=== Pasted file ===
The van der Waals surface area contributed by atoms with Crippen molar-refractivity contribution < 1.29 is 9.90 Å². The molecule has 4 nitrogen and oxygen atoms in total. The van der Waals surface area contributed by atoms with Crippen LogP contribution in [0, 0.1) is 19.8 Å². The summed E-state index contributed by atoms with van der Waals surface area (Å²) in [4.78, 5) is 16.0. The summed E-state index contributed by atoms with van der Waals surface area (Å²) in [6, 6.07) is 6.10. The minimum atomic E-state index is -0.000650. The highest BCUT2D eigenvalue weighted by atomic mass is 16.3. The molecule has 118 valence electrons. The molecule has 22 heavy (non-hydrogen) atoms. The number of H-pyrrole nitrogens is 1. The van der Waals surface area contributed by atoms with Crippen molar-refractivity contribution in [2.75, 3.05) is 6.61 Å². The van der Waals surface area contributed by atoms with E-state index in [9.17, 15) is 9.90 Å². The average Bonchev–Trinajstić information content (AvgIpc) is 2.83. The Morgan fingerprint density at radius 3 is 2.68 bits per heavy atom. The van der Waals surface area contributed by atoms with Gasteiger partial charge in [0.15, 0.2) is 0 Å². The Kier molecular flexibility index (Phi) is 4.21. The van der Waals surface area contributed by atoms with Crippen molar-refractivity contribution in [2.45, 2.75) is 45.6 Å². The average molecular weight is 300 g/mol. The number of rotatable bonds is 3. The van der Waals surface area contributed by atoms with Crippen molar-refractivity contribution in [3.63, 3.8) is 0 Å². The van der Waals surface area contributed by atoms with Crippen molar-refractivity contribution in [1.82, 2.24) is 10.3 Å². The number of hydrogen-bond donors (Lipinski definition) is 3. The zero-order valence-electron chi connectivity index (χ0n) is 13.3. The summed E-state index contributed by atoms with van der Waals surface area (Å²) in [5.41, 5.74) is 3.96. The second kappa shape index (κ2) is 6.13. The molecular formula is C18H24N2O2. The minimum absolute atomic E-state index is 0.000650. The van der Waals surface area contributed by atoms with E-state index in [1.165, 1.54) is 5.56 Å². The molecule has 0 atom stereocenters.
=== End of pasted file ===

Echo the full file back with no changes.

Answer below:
The van der Waals surface area contributed by atoms with Crippen molar-refractivity contribution < 1.29 is 9.90 Å². The molecule has 4 nitrogen and oxygen atoms in total. The van der Waals surface area contributed by atoms with Crippen LogP contribution in [0, 0.1) is 19.8 Å². The summed E-state index contributed by atoms with van der Waals surface area (Å²) in [4.78, 5) is 16.0. The summed E-state index contributed by atoms with van der Waals surface area (Å²) in [6, 6.07) is 6.10. The minimum atomic E-state index is -0.000650. The highest BCUT2D eigenvalue weighted by atomic mass is 16.3. The molecule has 118 valence electrons. The molecule has 22 heavy (non-hydrogen) atoms. The number of H-pyrrole nitrogens is 1. The van der Waals surface area contributed by atoms with Crippen molar-refractivity contribution in [2.75, 3.05) is 6.61 Å². The van der Waals surface area contributed by atoms with E-state index in [9.17, 15) is 9.90 Å². The average Bonchev–Trinajstić information content (AvgIpc) is 2.83. The Morgan fingerprint density at radius 3 is 2.68 bits per heavy atom. The van der Waals surface area contributed by atoms with Gasteiger partial charge in [0.15, 0.2) is 0 Å². The Kier molecular flexibility index (Phi) is 4.21. The van der Waals surface area contributed by atoms with Crippen molar-refractivity contribution in [2.45, 2.75) is 45.6 Å². The average molecular weight is 300 g/mol. The number of rotatable bonds is 3. The van der Waals surface area contributed by atoms with Crippen molar-refractivity contribution in [3.63, 3.8) is 0 Å². The van der Waals surface area contributed by atoms with Crippen molar-refractivity contribution in [1.82, 2.24) is 10.3 Å². The number of hydrogen-bond donors (Lipinski definition) is 3. The zero-order valence-electron chi connectivity index (χ0n) is 13.3. The summed E-state index contributed by atoms with van der Waals surface area (Å²) in [5.41, 5.74) is 3.96. The second kappa shape index (κ2) is 6.13. The molecular formula is C18H24N2O2. The minimum absolute atomic E-state index is 0.000650. The van der Waals surface area contributed by atoms with E-state index in [1.165, 1.54) is 5.56 Å². The molecule has 0 atom stereocenters.